- What is Publishers Clearing House Scam Mail?
- Red Flags of Publishers Clearing House Scam Mail
- How to Beat Fake PCH Mail Scams
- What To Do If You Fall for This Scam
- Frequently Asked Questions
Fake Publishers Clearing House (PCH) mail has been sent around for years, tricking people into thinking they’ve won a sweepstakes prize. Although there have been different versions of this scam circulating, they all have the same goal—to steal your money and information. Here’s why fraudsters are sending Publishers Clearing House scam mail and how you can beat this scam.
- Financial Fraud Protection
- Identity Theft Protection
- Family Protection & VPN
What is Publishers Clearing House Scam Mail?
PCH scam mail is essentially fake letters that fraudsters send to people across the U.S. They look completely genuine for those unaware of this scam, including the PCH logo and signatures from (fake) PCH representatives.
Example PCH Scam Mail
The team at Publishers Clearing House is pleased to officially announce you, as a secon Place winner in the 100 Million Dollars Super Cash Giveaway Promotion sponsored by Readers Digest, Mega Millions and Multi-State Lottery Association.
The total amount to be claimed for your win is $2,500,000.00 ($2.5 Million). Congratulations!
The Publishers Clearing House has made all necessary arrangements in order for you to receive your prize. Enclosed in this letter is a check to cover insurance and attorney fees.
Please contact your Claim Manager without any delay BEFORE depositing this check at your Financial Institution and for further information on this prize.
Claims Manager: TEL # 1-493-332-223
As required by Federal and State laws, your security code and prize information must be kept strictly confidential which means, you are precluded from discussing your win with third parties. This is to reduce risks of unauthorized access to your claims information. Accept our congratulations.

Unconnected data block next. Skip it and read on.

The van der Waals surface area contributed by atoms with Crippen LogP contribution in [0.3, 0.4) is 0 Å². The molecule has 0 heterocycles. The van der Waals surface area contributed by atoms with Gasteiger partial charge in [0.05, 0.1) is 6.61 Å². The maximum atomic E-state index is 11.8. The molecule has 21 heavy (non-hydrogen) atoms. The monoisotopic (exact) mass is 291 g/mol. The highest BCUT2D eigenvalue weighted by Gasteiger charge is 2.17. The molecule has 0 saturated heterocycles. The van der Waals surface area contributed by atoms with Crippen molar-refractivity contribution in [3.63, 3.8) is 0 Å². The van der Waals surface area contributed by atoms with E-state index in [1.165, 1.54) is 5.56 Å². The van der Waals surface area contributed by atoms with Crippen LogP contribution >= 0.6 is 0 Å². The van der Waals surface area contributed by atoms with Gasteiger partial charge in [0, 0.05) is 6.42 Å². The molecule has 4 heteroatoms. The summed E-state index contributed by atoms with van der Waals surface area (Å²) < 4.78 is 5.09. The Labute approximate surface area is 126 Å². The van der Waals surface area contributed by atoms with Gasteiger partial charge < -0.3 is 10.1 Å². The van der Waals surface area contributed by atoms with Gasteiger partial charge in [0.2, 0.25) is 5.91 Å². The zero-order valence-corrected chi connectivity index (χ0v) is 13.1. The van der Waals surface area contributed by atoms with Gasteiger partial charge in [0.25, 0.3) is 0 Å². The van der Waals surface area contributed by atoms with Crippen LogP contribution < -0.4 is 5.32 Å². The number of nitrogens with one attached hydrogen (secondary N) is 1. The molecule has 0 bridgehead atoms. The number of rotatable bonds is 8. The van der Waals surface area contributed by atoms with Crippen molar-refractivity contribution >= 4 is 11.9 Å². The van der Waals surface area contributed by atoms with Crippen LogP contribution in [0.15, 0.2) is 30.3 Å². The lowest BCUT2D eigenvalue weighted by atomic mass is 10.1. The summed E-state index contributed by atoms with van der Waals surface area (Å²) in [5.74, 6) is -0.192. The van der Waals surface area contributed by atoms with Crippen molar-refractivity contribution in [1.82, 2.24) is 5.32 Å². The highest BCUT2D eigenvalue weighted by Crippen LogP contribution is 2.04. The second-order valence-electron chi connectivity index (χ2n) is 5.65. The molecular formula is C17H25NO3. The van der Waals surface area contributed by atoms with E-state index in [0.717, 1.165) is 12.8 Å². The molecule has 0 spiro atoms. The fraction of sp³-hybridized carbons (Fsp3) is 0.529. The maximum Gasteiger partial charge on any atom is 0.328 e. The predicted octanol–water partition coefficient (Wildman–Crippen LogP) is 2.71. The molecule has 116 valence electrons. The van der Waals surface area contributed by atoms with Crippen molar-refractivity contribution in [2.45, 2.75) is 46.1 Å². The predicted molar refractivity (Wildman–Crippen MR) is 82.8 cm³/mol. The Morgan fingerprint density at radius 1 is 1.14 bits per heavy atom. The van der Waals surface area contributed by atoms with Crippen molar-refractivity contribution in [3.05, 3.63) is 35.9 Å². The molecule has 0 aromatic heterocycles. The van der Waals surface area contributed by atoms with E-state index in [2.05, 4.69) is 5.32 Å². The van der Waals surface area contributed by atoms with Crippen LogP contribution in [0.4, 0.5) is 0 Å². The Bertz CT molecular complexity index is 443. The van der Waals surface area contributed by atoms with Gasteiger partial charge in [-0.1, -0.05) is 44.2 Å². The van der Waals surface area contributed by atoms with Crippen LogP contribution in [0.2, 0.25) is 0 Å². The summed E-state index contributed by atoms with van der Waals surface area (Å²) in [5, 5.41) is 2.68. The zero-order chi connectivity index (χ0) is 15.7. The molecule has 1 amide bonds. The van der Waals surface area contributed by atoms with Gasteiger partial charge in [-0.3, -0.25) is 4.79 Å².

Here’s how the scam works.
You Receive a Letter
You receive a letter in the mail that looks like it’s from Publishers Clearing House. There are a few different versions of this letter circulating, including:
- A letter congratulating you on your sweepstakes win, including a phone number to call to claim your prize.
- A letter that includes a check as partial payment of your winnings and asks you to call a claim manager.
- A letter claiming you’ve won a major prize and must contact a PCH representative by the deadline, or you’ll lose your winnings.
You Call the Number Given
Thinking you’ve won a sweepstakes prize, you follow the instructions in the letter and call the phone number. The person you talk to may ask for:
- Your personal information, such as your:
- Full name
- Date of birth
- Social Security number (SSN)
- Payment, to cover things like attorney and processing fees and taxes
- Your bank account or credit card details
The scammer on the other end of the line will try to convince you they need all this information and payment to process the entirety of your winnings, whether it be $10,000 or $10 million.
Publishers Clearing House only notifies you by mail if you've won less than $10,000. If you've won more than that (i.e., a major prize), you'll be notified in person by the famous Prize Patrol.
PCH sends mail notifications via overnight express carrier (never in the regular post).
You Give Your Information/Payment to the Scammer
Feeling excited that you’re about to get the prize of your life, you give the scammer what they ask for, whether it be your sensitive information, payment, or both. The scammer will then continue with the lie, telling you that your winnings will be coming in some form, and you’ll just need to wait.
You wait…and wait, but no money comes your way. Then, if you try to call the phone number again, they will tell you to keep waiting, or the number won’t even work anymore.
You Lose Your Money, and Your Identity is Stolen
Eventually, you’ll realize you’ve been scammed. Unfortunately, if you gave money to the scammer, it’s unlikely that you’ll be able to get it back since you sent it to them via an untraceable and unprotected method.